Bason adds that people don’t appreciate how much tourism affects Israel in general and Jerusalem in particular. “So maybe they didn’t get hit by mortars like nearby Gaza, but sales dropped 80% in July-August. He said his business is based 90% on tourists, 40% of them from abroad. Tourism has not fully recovered, so his sales continue to lag in double digits compared to last year.

“I had a potential investor who got cold feet during the war. Given the shaky situation of the city, I am now weighing giving up this place, even though I love it.”

‘We’ll get by this period’

The situation in Caesarea is not much better.

“Our sales are on average 20% lower compared to last year,” said chef Amos Sion, one of the owners of Helena in the port. He said the tourist situation had not returned to normal.

“We lack business tourists who would host colleagues from abroad, as well as private tourists,” he said. “Still, we are celebrating 10 years of operation for the restaurant. We’ve gone through numerous security operations and difficult stretches in the past and we’ll get by this period, as well as others like it.”

Restaurant owners in the center of the country say that the duration of the war in Gaza was particularly problematic for people who had recently made big investments and had not yet had time to recoup losses. With the war over, there is an excess of restaurants. “There will always be successful, trendy restaurants where people pay 500 shekels a meal, but the industry in general is headed toward contraction,” said one owner.

Compensating hotels, not restaurants

Officials at the Israeli Restaurants and Bars Association blame the government for not compensating restaurants situated beyond the designated 40-km from Gaza zone for losses incurred due to Operation Protective Edge.

“The State of Israel, and the finance, economic and tourism ministers always talk about the importance of small and mid-sized business, but in practice they are abandoning them,” says Shai Berman, the association’s CEO. “It’s all lip service. The government decided on across the board compensation for the tourism industry beyond 40 kilometers from Gaza, meaning the hotels, but they ignore us, even though restaurants account for 14 billion shekels of the 40 billion shekels tourism contributes to the state.”

He said chef restaurants, which depend on tourism, walk-in restaurants and Arab restaurants suffered the most.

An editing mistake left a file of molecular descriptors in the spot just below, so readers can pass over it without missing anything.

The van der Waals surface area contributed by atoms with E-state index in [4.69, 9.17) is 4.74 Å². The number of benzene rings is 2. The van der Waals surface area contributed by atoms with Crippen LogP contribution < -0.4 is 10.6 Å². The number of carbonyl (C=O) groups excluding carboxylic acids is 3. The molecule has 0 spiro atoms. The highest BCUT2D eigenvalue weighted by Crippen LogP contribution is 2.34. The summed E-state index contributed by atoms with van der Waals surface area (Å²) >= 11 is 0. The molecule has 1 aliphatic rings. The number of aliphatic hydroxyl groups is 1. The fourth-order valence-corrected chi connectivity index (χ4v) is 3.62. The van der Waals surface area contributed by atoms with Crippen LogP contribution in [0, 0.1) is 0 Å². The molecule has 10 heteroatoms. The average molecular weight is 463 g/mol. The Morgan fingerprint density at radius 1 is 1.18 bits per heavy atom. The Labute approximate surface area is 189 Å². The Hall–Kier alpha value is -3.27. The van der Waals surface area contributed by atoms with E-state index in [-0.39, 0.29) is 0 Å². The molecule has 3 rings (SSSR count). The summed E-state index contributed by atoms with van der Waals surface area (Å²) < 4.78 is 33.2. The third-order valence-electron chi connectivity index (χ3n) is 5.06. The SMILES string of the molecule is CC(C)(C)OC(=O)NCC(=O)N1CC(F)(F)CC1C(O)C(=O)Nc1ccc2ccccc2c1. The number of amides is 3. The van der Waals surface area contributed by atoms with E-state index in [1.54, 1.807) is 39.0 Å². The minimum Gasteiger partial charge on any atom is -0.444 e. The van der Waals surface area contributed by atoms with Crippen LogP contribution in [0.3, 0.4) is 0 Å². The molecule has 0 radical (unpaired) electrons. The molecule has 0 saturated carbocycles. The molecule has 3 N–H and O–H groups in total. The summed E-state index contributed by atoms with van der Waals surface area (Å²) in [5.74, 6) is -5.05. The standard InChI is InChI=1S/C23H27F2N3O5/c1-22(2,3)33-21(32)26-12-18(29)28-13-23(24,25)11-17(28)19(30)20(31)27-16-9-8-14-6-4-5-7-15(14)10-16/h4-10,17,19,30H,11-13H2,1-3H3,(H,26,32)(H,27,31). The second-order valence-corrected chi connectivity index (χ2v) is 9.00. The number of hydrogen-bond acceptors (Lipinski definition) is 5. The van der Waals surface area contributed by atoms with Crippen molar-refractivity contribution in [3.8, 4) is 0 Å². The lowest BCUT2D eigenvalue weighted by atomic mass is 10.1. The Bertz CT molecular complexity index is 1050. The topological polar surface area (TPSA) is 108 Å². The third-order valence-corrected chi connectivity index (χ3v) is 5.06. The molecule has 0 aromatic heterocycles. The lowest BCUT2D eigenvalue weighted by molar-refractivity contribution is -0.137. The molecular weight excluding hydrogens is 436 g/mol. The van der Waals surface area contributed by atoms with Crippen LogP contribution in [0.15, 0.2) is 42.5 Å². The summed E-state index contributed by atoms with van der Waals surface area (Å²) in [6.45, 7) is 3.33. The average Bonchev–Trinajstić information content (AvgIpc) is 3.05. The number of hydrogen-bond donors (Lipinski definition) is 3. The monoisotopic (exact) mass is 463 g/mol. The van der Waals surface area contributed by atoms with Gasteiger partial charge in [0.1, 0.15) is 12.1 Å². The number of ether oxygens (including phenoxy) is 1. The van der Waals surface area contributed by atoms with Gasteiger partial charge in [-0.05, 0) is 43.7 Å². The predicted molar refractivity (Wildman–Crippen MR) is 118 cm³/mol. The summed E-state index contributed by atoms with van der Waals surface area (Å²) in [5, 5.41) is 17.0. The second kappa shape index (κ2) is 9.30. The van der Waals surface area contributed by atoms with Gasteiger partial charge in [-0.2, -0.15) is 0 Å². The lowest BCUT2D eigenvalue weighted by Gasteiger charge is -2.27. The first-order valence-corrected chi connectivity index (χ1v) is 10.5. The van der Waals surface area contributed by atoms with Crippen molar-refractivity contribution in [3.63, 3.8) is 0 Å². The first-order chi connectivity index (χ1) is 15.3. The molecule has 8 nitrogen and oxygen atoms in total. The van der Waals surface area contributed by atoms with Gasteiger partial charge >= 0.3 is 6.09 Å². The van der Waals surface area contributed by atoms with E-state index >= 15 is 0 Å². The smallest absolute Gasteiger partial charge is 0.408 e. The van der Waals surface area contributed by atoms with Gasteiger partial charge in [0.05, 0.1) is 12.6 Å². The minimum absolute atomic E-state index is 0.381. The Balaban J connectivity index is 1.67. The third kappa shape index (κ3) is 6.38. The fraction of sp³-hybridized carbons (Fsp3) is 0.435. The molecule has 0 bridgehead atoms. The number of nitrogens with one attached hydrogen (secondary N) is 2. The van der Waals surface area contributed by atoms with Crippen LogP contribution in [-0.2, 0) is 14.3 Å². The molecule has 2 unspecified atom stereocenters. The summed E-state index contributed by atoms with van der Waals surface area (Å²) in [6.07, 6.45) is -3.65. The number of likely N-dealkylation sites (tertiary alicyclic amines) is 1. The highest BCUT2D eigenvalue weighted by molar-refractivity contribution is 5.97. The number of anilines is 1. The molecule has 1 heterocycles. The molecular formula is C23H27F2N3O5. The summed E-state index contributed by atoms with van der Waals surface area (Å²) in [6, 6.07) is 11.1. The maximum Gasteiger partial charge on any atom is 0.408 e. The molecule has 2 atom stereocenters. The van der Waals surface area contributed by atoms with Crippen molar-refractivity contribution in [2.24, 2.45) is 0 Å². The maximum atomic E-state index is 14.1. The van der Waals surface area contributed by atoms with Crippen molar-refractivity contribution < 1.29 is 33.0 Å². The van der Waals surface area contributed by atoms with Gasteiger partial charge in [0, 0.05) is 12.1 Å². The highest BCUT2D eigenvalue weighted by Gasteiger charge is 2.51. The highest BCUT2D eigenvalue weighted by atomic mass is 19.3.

“We saw 20%-80% declines in sales,” said Dotan Baruch, one of the owners of Blender, which specializes in marketing for restaurants and culinary businesses. He said the situation got serious with Protective Edge and has continued through the High Holiday season, which contrary to conventional wisdom, is not a boom time of the year for restaurants because many people are abroad and the restaurants have to close at certain times.

“So, while it’s true there was some recovery after Protective Edge, it wasn’t anything euphoric or like a big boom, like we saw after previous military operations, rather just a trickle,” said Baruch.

He stressed that the restaurant market is extremely competitive, with only the strongest surviving over time. “People still go out to have a good time, but there is more price awareness. Restaurants have to offer better prices, because of both the economic situation and the competition,” said Baruch. “Restaurants are offering more deals on wine and alcohol, which have higher profit margins.”

The growing trends are restaurants that are one notch above fast food joints offering more popular prices, as well as chef restaurants offering fairly priced business lunches, according to Tamir Ben-Shahar, of the Czamanski & Ben-Shahar consulting firm.

Not everyone reports a rough reality. According to “Master Chef” winner Avi Levy, who owns the Hamotzi and Beit Hakavan restaurants in Jerusalem, “all the restaurants were hit hard by Protective Edge, but there’s been a nice awakening the past month, especially in Jerusalem, because of the Selichot period,” referring to the evening prayers recited in the month prior to the Jewish New Year. “People come and go, and the evenings continue until two at night.”

Still, several observers say the worst is yet to come, and expect many restaurants won’t survive the winter, when sales seasonally decline.

“Restaurateurs stretched their credit lines to the limit, and we’ll see the big hits come after the holidays,” said Carmel Broder, a food industry consultant. She said Protective Edge hit during the busiest period when restaurants “develop reserves to get them through the weaker parts of the year.” Now, they won’t have those reserves for the winter, which will lead to a big wave of closures, she says, “starting with the center and passing through cities hurt by the operation, like Yavne and Rishon Letzion.”